Coach's Column - February 1998


from Max Jones

(photo by Steve Fritz)

First, a very Warm Welcome to our Leeds MaraMembers, be you 1st claim Striders, 2nd claim, or claiming that you haven't had time to make up your mind yet.

The (17th) Leeds Marathon is on May 17, just 18 weeks away at the time of writing this (19th) edition of the Valley Striders Coach's Column, which this time is especially for you. While marathon running is primarily for enjoyment and for raising huge sums of money for charity, its also about challenging ourselves first to finish one and then to run another, and another, either faster, or easier, or both. To do that, we must firstly build up our bodies to perform at a higher level than before and then, secondly, under different training regimes, to maintain that enhanced fitness, a distinction always overlooked by the writers of schedules for the masses in the monthly running magazines. We need to construct our own personal schedules, based on sound principles and matched to the resources which we individually, with our own unique set of family, job and other more important priorities, can commit to training for the Leeds Marathon.

Given enough time, almost everyone could get from point A to a point B 26.22 miles away : it's the speed which you run it that's the problem, not the distance. To race over the distance you need a much better heart-lung system and stronger leg muscles than the avid TV watcher and of those physical attributes, the heart is by far the most important. To increase speed, you have to supply more oxygen, in the red cells in the blood, to the muscles. Even if they're not well developed, though, you could make some improvement in your times by pounding out, say, 200 strides a minute instead of only 150, but without the extra oxygen that you require you wouldn't be able to sustain that increased stride rate for more than a few minutes.

Training for building up your power rating consists, therefore, first and foremost in putting load on your heart to increase its physical size. By making it work harder than it has ever done before, it will gradually grow, its own muscle fibres getting bigger, so as to make it easier for itself to cope next time. That extra power enables your heart to squeeze out more blood each beat - the "stroke volume" goes up - and hence the amount of oxygen delivered each minute to the leg muscles. And, incidentally, your heart has a higher stroke volume when you're at rest, too, so you can easily check on how great an improvement has been achieved by taking your resting pulse rate at least once each week. Don't be satisfied that you've done all the work your heart can stand until its resting pulse is in the 30's (for men) and 40's (for women), unless, of course, you have more important things to do, in which case pulse rates in the 40's and 50's will enable you to achieve more limited road racing ambitions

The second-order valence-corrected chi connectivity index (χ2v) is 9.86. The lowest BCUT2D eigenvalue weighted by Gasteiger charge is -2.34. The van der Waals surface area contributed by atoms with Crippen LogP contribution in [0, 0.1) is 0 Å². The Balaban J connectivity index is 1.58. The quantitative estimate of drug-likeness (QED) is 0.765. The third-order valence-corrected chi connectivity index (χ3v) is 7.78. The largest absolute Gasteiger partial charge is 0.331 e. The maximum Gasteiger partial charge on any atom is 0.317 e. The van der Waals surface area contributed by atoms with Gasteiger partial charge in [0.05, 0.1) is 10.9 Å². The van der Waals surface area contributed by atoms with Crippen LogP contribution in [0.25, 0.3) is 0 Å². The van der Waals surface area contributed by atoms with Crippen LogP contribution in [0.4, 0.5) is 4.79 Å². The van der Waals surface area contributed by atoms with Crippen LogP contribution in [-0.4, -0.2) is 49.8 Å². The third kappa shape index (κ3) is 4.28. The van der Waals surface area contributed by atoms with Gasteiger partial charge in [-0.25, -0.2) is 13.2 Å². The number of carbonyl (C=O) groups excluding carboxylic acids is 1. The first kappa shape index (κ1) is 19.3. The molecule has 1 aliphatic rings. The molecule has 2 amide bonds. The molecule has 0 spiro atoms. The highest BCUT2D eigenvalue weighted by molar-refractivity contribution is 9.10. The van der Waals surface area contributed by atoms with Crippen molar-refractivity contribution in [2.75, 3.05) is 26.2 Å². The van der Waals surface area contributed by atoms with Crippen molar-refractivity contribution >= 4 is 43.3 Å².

There are basically two ways of putting load on your heart. One is to run, slowly, for a long time : the Long Run. The other is to run, much faster, for a much shorter time : the Tempo Run. There is some, mainly psychological, gain in running 18 to 22 miles in one go - if you can run that far on your own then you feel you can cover the full marathon distance in a race - but the greater physical gain, i.e. the more rapid increase in heart size, comes from 4 to 6 miles, "flat out", tempo runs. The best tempo runs in your marathon build-up are races. Try to get at least two races in every month : anything from 5km to 20miles will do.

The best way to increase leg muscle bulk is by training on a hill. Find a side road with a 10% slope. Standard bricks are 9" horizontally, 3" vertically, so if the garden wall is level and 3 courses (i.e. 9") disappear as the hill climbs 10 bricks (90"), that's a 10% slope. Step out 200 paces (i.e. 200 yards), run up that 10 times with a walk down between. Time each ascent. Start gradually, but as you gain confidence get up on your toes and run the odd numbered ascents flat out, on the even numbered ones concentrate on lifting up your knees with each stride as high as they'll go.

Assuming you're in the body-for-marathoning build-up phase, try to get in 4 training sessions each week before the 20th Coach's column appears - in order of priority 1. Race 2. Tempo Run 3. Hills 4. Long Run. The Long Run can be anything from 6 miles upwards at a steady pace, depending on how fit you are. If you can train for 5 sessions a week, add another tempo run; for 6 sessions, add another steady run, 2 miles further than the other one that week.

Winter Training

The weather in February and March in Britain is typically unfriendly to athletes training for April and May marathons, which is why, like migrating birds, the professional marathoners fly out to warmer climes at this time. Left at home in the bleak mid-winter, we shall find it difficult to follow our chosen schedules when the snow lies a foot deep outside. Don't panic : it's time to improvise! Try these: